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Wednesday, August 22, 2012

Pesto Italiano

I have an excellent Pesto recipe - somewhere.  I promised it to you a year ago, but, um, haven’t been able to find it. Enter Ron: Home Cook, Helpmate, Hero. Yesterday, Ron asked: “Want me to help with that basil?” “This is my job!”  I said. “As soon as I … find … my … recipe …” “You don’t need a recipe to make Pesto,” he answered. “But I do, I do, I do-o-o-o-o!” Needless to say, I still haven’t found that recipe. Also needless to say, Ron proceeded without it. It’s true what they say about men: They never ask for directions. 

Another old saying comes to mind: If you have to ask the price, you can’t afford it. The quote usually refers to the cost of owning a yacht, but it also applies to making Pesto. Take out a second mortgage, Dollinks! This stuff is not cheap.

We once again owe a debt of thanks to my friend Linda, whose Tzatziki recipe appeared August 20, 2011, and who for the past few years has supplied us with a pillowcase full of fresh basil from her lakeside cottage garden. We fetched our basil (Pesto’s primary ingredient) yesterday morning, and were already hard at work in the afternoon. Basil wilts quickly, so we didn’t waste a moment. 

I hate to sound crass, but as Ron inhaled its marvelous fragrance, he said: “This is about $100 worth of basil.” He was probably being conservative. In the Time Zone and at the Latitude Where I Live, basil is hugely expensive to buy. If you live in a sun belt and can grow it yourself, you’ll be that much ahead of the game. Now, the cheese. I suggest you buy a cow - because that’s the only way you’ll be able to avoid the very high cost of the cheese. I used slabs of Italian Parmesan and Romano cheeses. Together, they cost $52. I’ve had entire meals in Italy that cost less than that. Still undaunted? The extra virgin olive oil that Ron used in his Pesto cost about $13. The pine nuts, the garlic cloves … cost, cost, cost! 

If you still want to make Pesto, let me say that its taste and versatility are worth it, even if you have to stand on the street selling pencils. Ron’s measurements are approximate and will vary with personal taste. He doesn’t use salt, so you may want to season your Pesto at the table.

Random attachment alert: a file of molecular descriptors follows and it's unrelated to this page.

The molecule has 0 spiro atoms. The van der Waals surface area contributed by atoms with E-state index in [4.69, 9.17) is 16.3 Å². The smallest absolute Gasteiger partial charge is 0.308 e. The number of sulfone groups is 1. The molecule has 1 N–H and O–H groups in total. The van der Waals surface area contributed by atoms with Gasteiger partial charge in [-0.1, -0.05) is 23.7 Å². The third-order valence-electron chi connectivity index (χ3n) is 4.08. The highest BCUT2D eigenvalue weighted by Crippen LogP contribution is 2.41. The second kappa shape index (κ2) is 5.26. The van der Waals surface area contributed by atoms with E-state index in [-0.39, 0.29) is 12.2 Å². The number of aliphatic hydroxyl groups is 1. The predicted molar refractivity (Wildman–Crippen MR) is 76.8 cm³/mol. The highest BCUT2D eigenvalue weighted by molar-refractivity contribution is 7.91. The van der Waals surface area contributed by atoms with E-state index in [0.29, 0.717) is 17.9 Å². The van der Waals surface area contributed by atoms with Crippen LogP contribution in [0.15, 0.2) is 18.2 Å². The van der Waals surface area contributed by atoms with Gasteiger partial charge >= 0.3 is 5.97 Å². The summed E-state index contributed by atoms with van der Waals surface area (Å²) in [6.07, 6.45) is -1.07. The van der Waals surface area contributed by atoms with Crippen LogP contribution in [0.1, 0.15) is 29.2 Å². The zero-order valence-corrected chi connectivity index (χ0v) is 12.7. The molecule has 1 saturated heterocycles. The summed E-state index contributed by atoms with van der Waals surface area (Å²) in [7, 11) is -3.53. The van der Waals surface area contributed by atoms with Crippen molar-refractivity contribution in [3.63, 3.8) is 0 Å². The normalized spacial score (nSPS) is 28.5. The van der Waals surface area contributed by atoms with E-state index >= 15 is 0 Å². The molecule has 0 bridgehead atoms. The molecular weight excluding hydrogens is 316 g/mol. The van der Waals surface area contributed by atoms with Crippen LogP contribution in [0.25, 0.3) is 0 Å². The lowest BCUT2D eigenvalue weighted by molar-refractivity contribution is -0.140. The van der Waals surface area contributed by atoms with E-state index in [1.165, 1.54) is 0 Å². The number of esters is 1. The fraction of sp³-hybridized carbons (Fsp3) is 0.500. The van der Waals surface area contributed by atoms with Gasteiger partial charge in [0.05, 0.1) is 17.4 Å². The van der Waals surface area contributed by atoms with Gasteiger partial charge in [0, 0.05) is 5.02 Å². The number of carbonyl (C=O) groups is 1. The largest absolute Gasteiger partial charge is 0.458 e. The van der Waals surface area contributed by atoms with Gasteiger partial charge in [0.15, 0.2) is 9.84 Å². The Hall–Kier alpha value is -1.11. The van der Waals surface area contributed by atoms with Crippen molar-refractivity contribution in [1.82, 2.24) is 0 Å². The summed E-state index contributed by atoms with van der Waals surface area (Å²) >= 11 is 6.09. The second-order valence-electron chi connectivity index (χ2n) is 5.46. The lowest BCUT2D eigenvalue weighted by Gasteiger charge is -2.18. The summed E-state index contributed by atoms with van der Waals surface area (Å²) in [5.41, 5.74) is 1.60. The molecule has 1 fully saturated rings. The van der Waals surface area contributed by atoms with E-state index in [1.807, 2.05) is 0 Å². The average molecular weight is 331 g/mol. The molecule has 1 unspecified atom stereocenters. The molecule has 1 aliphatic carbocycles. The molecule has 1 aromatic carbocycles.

I use a food processor to make my Pesto, but if you’d rather use a blender as Ron does, be sure it has a heavy-duty motor and a wide base. Blend or pulse the mixture on low speed - you want the basil to be well mixed and broken down, but not actually puréed.

Pesto Italiano:

A pillowcase full of fresh basil (our best guess is that it weighed 5 lb. or 2.2 kg)
Romano cheese, as needed (we used slightly more than ½ lb., or about 0.285 kg)
Parmesan cheese, as needed (we used 2-¾ lb., or about 1.3 kg)
Extra virgin olive oil, as needed (we used 6 c.)
Large, peeled garlic cloves (we used 20-to-23 ) (see Note)
Pine nuts, as needed (see Further Note)
Salt, to taste (optional)

Separate basil leaves from stems, discarding stems. Set aside. Grate cheeses manually or in food processor, discarding cheese rinds. Set grated cheeses aside. Fill wide-based, heavy-duty blender with about 2 c. olive oil. Drop in about 7 large garlic cloves (see Note) and one large handful of pine nuts. Blend several seconds until pine nuts and garlic are reduced to very fine pieces. Begin adding basil to blender on low speed, pulsing as mixture thickens and reaches top of blender. Transfer to large bowl. Set aside and repeat until all basil is used. Add grated cheeses, stirring well to combine.

Label, date, and freeze Pesto on flat surface (such as a baking sheet), using small freezer bags, each holding about ½ cup (Thin, snack-sized bags are not intended for the freezer. If you use them because they’re the ideal size for a serving of Pesto for two, transfer them after their initial freezing into solid-sided, lidded plastic freezer containers or into larger, zippered plastic freezer bags). Yields 22 packages, each containing about ½ c. Pesto.

To use with pasta, thaw plastic bag/s of Pesto in warm water for up to 5 min. Add 2 tbsp. of pasta cooking water and 1 tbsp. softened butter or margarine to Pesto before tossing with any pasta. For suggestions on other ways to use this wonderful sauce, consult the Index under Pesto. (We enjoyed Ron’s Pesto Penne last night. The recipe? Cook penne al denté. Toss with Pesto, hot water, and butter. Done!)

Note: Want to peel garlic fast? See the Index for How to Peel and Prepare Garlic in Quantity.

Further Note: Nuts can go rancid, especially over time or in hot weather. Store pine nuts in covered container in freezer. 

Best Tip Ever: Place stemmed basil leaves into freezer-safe zippered plastic bag, covering with olive oil. Flatten to remove all air, freezing up to 6 months.

Freeze extra basil for next time!

Here’s what you’ll need to make this excellent recipe:


Assemble all ingredients.
Fresh, stemmed basil, extra-virgin olive oil ...

Plenty of fresh garlic ...

Italian Parmesan and Romano cheeses.

Pine nuts.

Don't stint on the basil!

To heavy-duty blender or food processor, add olive oil ...

Add garlic and nuts, blending until reduced in size.

Stuff stemmed basil into oil mixture, with blender on low.


Mixture will become quite thick.

Grate cheeses, as needed.

Add to basil mixture, stirring well. 

Amount of cheese varies with personal preference!


Fill, label, and freeze zippered storage bags.

Quantities listed above yield 22 bags - a year's supply!

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